However, not all courses will satisfy this requirement — in fact, there are several provisions that the course you take must meet under Michigan Compiled Laws § 500.1204a in order to qualify.

While this section contains a number of different course criteria, the most important one for you to be aware of is the minimum required hours of instruction. This requirement will vary depending on your line accordingly:

  • Life/Limited Life: 20 hours
  • Accident & Health: 20 hours
  • Life and Health: 40 hours
  • Property and Casualty: 40 hours
  • Property: 20 hours
  • Casualty: 20 hours
  • Personal Lines: 20 hours of Property and Casualty
  • Property, Casualty, and Personal Lines: 40 hours of Property and Casualty

Due to the sheer number of pre-licensing education courses available, it’s normal to feel a little overwhelmed when deciding which one is right for you. To avoid this, we typically recommend making a decision based on the following factors:

  • The course’s flexibility (e.g., does it allow flexible learning, does it require completing within a short time-window, etc.)
  • The course’s price: This one is obvious; our only tip here is to not go too low, as from our experience you tend to get what you pay for when it comes to these
  • The course’s reputation: How reliable is each provider? The last thing you want is insufficient and/or incomplete resources before your exam

Recommended

Doing a pre-licensing education course dramatically increases your chance of passing your exam on your first attempt, which can end up saving you both time and money in the long run. For pre-licensing education, StateRequirement recommends:

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If you want more information before getting started, you can also have a look at our in-depth overview of the five best pre-license education courses in 2024.

Note: After finishing a program of study meeting the requirements of the Michigan Insurance Code, you’ll be granted a certificate of course completion. You won’t need to take it with you to the exam as it will be automatically sent to the Michigan DIFS office by your course provider.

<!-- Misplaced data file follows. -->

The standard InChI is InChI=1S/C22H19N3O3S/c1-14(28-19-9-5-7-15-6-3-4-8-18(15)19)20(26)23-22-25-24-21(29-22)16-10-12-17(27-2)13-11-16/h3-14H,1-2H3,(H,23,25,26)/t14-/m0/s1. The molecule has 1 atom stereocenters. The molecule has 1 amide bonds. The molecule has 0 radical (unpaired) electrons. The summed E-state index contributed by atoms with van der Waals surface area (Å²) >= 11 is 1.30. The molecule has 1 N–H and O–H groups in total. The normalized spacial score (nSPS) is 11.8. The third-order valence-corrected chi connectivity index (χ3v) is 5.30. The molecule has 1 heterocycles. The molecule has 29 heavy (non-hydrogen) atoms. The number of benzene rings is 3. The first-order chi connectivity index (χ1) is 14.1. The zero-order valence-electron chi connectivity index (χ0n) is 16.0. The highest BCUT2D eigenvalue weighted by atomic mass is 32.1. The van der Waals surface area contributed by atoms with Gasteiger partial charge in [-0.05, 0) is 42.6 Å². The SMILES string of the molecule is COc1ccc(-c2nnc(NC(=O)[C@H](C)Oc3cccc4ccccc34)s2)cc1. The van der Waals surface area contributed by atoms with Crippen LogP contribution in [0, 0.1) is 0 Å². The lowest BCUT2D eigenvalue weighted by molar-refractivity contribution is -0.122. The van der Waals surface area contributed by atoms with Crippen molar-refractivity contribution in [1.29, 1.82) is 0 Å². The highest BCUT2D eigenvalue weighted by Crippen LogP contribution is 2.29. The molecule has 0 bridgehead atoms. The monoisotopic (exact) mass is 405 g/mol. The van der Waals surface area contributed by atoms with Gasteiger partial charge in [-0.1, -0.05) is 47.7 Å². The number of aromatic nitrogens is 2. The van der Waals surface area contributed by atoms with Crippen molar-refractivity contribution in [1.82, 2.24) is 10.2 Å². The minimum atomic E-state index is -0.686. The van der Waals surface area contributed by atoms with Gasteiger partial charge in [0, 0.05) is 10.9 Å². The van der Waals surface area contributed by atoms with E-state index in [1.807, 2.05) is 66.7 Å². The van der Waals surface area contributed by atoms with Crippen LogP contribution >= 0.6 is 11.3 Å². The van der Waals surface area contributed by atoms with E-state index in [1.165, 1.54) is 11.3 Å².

Step 4: Pass the Relevant Michigan Insurance License Exam(s)

After completing your pre-licensing education course, you will need to take (and pass) the relevant Michigan insurance license exam within 12 months of the date you finished your pre-licensing education course.

We say “relevant” because this will depend on the line you wish to specialize in; for example, if you’re planning to sell accident and health insurance, you’ll need to pass the Accident & Health Exam — which has 100 scored questions.

In Michigan, all insurance exams are multiple-choice, administered by PSI, and cost $41 per attempt. You can schedule your examination and pay the exam fee online through the PSI Exams website or via phone by calling (855) 579-4639.

Keep in mind that you can sit for more than one exam at a time (e.g., if you want to apply for both a P&C and a life and health insurance license).

Even so, we recommend avoiding this route; this is because passing your exam is hard enough as is, and there is arguably little to gain and a lot to lose with the added risk of confusing separate line material.

We found that the best approach is to study for one at a time, averaging between two to six weeks of study time per exam — depending on whether you are studying full time or part-time, as well as on how comfortable you are at taking proctored exams.

The passing grade — or “cut score” as it’s referred to in Michigan — you’ll need to obtain will vary depending on the insurance line you’re applying for.

  • Accident and Health: 76%
  • Casualty: 74%
  • Credit Products: 75%
  • Life: 72%
  • Life, Accident, and Health: 75%
  • Life, Variable Life, and Annuities: 73%
  • Limited Lines: 75%
  • Personal Lines: 75%
  • Property and Casualty: 74%
  • Property: 75%
  • Surplus Lines: 77%
  • Title: 74%
  • Variable Life and Annuities: 74%

Since these cut scores are continually subject to change, it’s a good idea to refer to the Michigan Department of Insurance and Financial Services’s most recent Examination Content Outlines.

It’s worth noting that, if you fail to achieve a passing exam score within 12 months of completing your prelicensing education course, you’ll be required to redo the PE coursework before you can attempt the state insurance exam again.

For more information, you can have a look at our Michigan Insurance License Exam guide.

Step 5: Application Review

And that’s it! With your license application submitted to the Michigan Department of Insurance and Financial Services and all other requirements satisfied, all that’s left to do is wait.